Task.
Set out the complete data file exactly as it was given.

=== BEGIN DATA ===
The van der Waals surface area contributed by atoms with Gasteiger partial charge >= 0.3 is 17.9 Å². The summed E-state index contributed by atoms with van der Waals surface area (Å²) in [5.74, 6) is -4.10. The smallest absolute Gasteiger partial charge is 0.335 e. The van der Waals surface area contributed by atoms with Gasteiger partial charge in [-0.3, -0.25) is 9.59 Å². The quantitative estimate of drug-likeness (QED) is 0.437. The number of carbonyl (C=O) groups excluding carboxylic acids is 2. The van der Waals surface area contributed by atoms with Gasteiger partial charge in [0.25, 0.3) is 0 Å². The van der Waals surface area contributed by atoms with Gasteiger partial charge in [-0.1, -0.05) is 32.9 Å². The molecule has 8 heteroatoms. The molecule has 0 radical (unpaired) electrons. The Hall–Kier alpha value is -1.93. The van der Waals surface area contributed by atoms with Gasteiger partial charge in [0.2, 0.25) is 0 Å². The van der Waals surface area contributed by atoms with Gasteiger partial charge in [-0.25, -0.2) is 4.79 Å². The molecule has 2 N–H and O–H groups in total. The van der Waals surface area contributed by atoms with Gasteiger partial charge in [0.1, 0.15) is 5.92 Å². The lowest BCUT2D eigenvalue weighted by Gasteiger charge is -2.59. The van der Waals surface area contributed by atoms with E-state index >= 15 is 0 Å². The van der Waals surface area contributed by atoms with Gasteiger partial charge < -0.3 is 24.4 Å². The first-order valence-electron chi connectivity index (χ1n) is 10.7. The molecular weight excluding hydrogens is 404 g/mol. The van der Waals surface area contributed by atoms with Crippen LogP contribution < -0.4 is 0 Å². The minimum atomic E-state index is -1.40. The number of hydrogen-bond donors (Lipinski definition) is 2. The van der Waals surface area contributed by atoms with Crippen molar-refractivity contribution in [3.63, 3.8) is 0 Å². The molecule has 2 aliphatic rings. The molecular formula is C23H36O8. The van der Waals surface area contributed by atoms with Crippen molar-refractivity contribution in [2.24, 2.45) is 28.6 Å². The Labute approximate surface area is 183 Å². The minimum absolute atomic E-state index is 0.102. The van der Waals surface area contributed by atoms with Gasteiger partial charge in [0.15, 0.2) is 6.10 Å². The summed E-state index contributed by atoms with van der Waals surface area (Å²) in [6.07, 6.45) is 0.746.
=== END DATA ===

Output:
The van der Waals surface area contributed by atoms with Gasteiger partial charge >= 0.3 is 17.9 Å². The summed E-state index contributed by atoms with van der Waals surface area (Å²) in [5.74, 6) is -4.10. The smallest absolute Gasteiger partial charge is 0.335 e. The van der Waals surface area contributed by atoms with Gasteiger partial charge in [-0.3, -0.25) is 9.59 Å². The quantitative estimate of drug-likeness (QED) is 0.437. The number of carbonyl (C=O) groups excluding carboxylic acids is 2. The van der Waals surface area contributed by atoms with Gasteiger partial charge in [0.25, 0.3) is 0 Å². The van der Waals surface area contributed by atoms with Gasteiger partial charge in [-0.1, -0.05) is 32.9 Å². The molecule has 8 heteroatoms. The molecule has 0 radical (unpaired) electrons. The Hall–Kier alpha value is -1.93. The van der Waals surface area contributed by atoms with Gasteiger partial charge in [0.2, 0.25) is 0 Å². The van der Waals surface area contributed by atoms with Gasteiger partial charge in [-0.25, -0.2) is 4.79 Å². The molecule has 2 N–H and O–H groups in total. The van der Waals surface area contributed by atoms with Gasteiger partial charge in [0.1, 0.15) is 5.92 Å². The lowest BCUT2D eigenvalue weighted by Gasteiger charge is -2.59. The van der Waals surface area contributed by atoms with E-state index >= 15 is 0 Å². The van der Waals surface area contributed by atoms with Gasteiger partial charge < -0.3 is 24.4 Å². The first-order valence-electron chi connectivity index (χ1n) is 10.7. The molecular weight excluding hydrogens is 404 g/mol. The van der Waals surface area contributed by atoms with Crippen LogP contribution < -0.4 is 0 Å². The minimum atomic E-state index is -1.40. The number of hydrogen-bond donors (Lipinski definition) is 2. The van der Waals surface area contributed by atoms with Crippen molar-refractivity contribution in [3.63, 3.8) is 0 Å². The molecule has 2 aliphatic rings. The molecular formula is C23H36O8. The van der Waals surface area contributed by atoms with Crippen molar-refractivity contribution in [2.24, 2.45) is 28.6 Å². The Labute approximate surface area is 183 Å². The minimum absolute atomic E-state index is 0.102. The van der Waals surface area contributed by atoms with Gasteiger partial charge in [0.15, 0.2) is 6.10 Å². The summed E-state index contributed by atoms with van der Waals surface area (Å²) in [6.07, 6.45) is 0.746.